440 F2d 1331 Cunningham v. J Beto
440 F.2d 1331
James Otis CUNNINGHAM, Petitioner-Appellant,
Dr. George J. BETO, Director, Texas Department of
No. 30920 Summary Calendar.*
*Rule 18, 5th Cir.; see Isbell Enterprises, Inc
Citizens Casualty Co. of New York et al., 5th Cir. 1970, 431
F.2d 409, Part I.
United States Court of Appeals, Fifth Circuit.
April 1, 1971.
James Otis Cunningham, pro se.
Crawford Martin, Atty. Gen., Austin, Texas, Nola White, First Asst. Atty. Gen., Alfred Walker, Executive Asst. Atty. Gen., Robert C. Flowers, Howard M. Fender, Asst. Attys. Gen., for respondent-appellee.
Before THORNBERRY, MORGAN and CLARK, Circuit Judges.
This appeal is taken from the district court's denial of habeas corpus relief to a prisoner of the State of Texas. We affirm the order appealed for the reasons stated therein which are correct in point of law and fact. A copy of the district court's order is appended to this opinion.
UNITED STATES DISTRICT COURT FOR THE NORTHERN DISTRICT OF TEXAS, DALLAS DIVISION
James Otis Cunningham v. Dr. George Beto
Civil Action 3-4040-B
ORDER OF DISMISSAL
On this the 29th day of October, 1970, came to be considered the defendant's motion to dismiss the above case.
Petitioner seeks a Writ of Habeas Corpus under 28 U.S.C. 2242 on the basis that potential jurors who had conscientious scruples against the death penalty were challenged for cause from the jury that tried him for murder and on the basis that his arrest without a warrant was improper. Petitioner was found guilty and sentenced to life imprisonment.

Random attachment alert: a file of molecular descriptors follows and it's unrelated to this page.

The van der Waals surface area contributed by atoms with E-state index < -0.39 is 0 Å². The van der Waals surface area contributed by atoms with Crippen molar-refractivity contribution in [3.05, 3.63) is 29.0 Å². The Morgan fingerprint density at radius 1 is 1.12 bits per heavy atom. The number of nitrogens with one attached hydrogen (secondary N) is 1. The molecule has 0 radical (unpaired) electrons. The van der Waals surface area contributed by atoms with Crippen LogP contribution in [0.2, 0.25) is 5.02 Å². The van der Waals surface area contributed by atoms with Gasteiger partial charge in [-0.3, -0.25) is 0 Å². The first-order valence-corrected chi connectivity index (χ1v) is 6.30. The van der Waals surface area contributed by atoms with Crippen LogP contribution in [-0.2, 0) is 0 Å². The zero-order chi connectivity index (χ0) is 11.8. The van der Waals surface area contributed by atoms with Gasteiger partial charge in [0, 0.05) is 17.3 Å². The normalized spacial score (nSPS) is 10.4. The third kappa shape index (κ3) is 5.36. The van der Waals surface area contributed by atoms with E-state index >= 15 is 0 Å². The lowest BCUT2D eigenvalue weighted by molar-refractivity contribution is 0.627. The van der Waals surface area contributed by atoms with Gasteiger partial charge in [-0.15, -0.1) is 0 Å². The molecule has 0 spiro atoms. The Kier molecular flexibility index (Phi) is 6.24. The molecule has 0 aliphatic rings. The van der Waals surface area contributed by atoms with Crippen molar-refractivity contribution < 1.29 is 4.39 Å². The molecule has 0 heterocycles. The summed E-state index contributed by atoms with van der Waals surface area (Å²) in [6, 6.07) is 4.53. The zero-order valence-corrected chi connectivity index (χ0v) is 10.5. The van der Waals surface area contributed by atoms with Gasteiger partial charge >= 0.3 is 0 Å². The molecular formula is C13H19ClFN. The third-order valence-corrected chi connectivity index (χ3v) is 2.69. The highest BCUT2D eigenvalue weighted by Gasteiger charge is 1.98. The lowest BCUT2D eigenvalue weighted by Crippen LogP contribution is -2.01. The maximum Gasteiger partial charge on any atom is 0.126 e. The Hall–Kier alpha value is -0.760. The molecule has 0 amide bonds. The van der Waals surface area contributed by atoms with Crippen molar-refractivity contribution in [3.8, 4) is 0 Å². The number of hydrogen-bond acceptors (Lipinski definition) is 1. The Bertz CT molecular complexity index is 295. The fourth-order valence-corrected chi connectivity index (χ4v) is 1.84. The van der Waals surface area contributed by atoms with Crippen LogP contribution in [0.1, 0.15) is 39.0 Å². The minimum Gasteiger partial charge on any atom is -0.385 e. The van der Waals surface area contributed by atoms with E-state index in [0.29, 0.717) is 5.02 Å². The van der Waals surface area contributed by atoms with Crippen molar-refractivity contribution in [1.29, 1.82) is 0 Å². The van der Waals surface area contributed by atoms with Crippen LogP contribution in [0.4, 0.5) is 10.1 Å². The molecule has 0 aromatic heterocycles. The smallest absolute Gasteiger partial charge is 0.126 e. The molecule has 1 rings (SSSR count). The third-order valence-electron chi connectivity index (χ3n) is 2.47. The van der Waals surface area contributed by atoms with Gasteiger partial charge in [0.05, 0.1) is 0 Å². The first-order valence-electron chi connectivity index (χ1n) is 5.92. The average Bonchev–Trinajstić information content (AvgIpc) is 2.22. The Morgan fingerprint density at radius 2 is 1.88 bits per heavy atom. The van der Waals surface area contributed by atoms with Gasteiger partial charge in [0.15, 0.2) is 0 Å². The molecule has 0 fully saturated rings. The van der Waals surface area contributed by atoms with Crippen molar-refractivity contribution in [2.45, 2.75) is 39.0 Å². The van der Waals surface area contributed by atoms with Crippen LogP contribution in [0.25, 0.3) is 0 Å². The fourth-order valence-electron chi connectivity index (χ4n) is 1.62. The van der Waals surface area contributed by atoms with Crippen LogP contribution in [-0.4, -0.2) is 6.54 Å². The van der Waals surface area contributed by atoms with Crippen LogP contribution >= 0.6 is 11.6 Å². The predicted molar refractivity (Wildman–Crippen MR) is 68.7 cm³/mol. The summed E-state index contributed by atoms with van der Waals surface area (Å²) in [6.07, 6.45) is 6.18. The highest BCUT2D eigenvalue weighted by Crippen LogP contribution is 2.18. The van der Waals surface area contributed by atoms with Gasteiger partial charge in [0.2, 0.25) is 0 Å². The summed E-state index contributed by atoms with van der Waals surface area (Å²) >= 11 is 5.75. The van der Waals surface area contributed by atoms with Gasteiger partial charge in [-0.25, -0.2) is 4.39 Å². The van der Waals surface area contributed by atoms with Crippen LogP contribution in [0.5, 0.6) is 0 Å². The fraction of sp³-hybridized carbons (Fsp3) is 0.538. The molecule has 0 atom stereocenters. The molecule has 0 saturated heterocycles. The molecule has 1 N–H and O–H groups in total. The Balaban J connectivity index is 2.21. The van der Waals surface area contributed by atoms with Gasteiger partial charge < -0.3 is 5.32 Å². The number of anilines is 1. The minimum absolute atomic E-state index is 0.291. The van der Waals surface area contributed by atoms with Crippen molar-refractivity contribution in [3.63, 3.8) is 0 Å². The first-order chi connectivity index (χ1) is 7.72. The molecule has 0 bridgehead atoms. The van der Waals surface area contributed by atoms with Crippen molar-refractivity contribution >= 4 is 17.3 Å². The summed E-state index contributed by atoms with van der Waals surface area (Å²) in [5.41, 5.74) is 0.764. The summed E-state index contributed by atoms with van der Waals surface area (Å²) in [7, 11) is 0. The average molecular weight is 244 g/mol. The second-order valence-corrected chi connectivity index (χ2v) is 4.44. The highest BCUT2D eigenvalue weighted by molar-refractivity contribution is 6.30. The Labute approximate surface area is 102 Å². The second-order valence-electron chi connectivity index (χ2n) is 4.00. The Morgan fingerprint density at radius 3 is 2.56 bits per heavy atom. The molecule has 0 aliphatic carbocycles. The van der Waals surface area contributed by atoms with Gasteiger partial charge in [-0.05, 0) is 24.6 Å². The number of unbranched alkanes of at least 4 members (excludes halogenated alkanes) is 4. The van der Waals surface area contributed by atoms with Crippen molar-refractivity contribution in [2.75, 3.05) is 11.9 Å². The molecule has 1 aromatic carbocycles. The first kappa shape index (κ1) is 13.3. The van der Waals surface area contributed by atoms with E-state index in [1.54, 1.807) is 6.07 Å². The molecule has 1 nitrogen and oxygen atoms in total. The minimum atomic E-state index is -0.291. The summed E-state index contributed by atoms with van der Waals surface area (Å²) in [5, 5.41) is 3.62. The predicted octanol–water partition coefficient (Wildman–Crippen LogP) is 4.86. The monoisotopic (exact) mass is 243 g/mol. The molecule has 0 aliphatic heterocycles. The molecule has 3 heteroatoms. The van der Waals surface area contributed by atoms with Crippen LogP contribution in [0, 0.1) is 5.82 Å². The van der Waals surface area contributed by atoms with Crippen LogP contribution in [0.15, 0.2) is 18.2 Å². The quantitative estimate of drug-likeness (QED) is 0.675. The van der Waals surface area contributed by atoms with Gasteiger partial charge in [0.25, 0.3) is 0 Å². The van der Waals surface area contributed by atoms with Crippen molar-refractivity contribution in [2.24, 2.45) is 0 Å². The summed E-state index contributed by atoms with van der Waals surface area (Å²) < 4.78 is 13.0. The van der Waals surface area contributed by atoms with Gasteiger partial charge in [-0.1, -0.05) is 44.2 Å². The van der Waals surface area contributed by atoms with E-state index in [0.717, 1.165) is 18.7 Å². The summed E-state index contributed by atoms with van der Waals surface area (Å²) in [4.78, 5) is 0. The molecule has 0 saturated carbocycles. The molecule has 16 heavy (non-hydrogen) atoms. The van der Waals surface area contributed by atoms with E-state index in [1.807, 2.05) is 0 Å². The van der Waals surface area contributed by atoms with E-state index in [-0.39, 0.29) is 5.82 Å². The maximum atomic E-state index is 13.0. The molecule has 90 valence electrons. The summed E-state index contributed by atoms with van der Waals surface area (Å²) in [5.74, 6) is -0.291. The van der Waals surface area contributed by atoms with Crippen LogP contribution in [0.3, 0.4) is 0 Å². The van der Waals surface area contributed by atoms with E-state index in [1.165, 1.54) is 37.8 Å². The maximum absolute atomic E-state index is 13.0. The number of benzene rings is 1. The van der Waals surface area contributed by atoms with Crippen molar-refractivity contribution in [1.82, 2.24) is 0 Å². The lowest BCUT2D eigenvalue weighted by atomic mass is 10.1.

The Supreme Court in Witherspoon v. Illinois, 391 U.S. 510, 88 S.Ct. 1770, 20 L.Ed.2d 776 (1968), ruled that persons found guilty of capital offense could not be given the death penalty when potential jurors with scruples against the death penalty had been challenged for cause. The Court has specifically refused to extend this ruling beyond those instances where the death penalty was inflicted and has rejected the contention, advanced by petitioner in this case, that such challenges for cause make a jury prosecution prone on the question of guilt. Bumper v. North Carolina, 391 U.S. 543, 88 S.Ct. 1788, 20 L.Ed.2d 797 (1968). The petitioner in this case did not receive the death penalty and thus his first contention is not a basis for relief.
Further it appears to this Court that the petitioner's second claim is insubstantial and no harm has been shown stemming directly from his arrest without a warrant.
It is therefore ordered, adjudged, and decreed that said motion to dismiss be and is hereby granted.
(s) SARAH T. HUGHES United States District Judge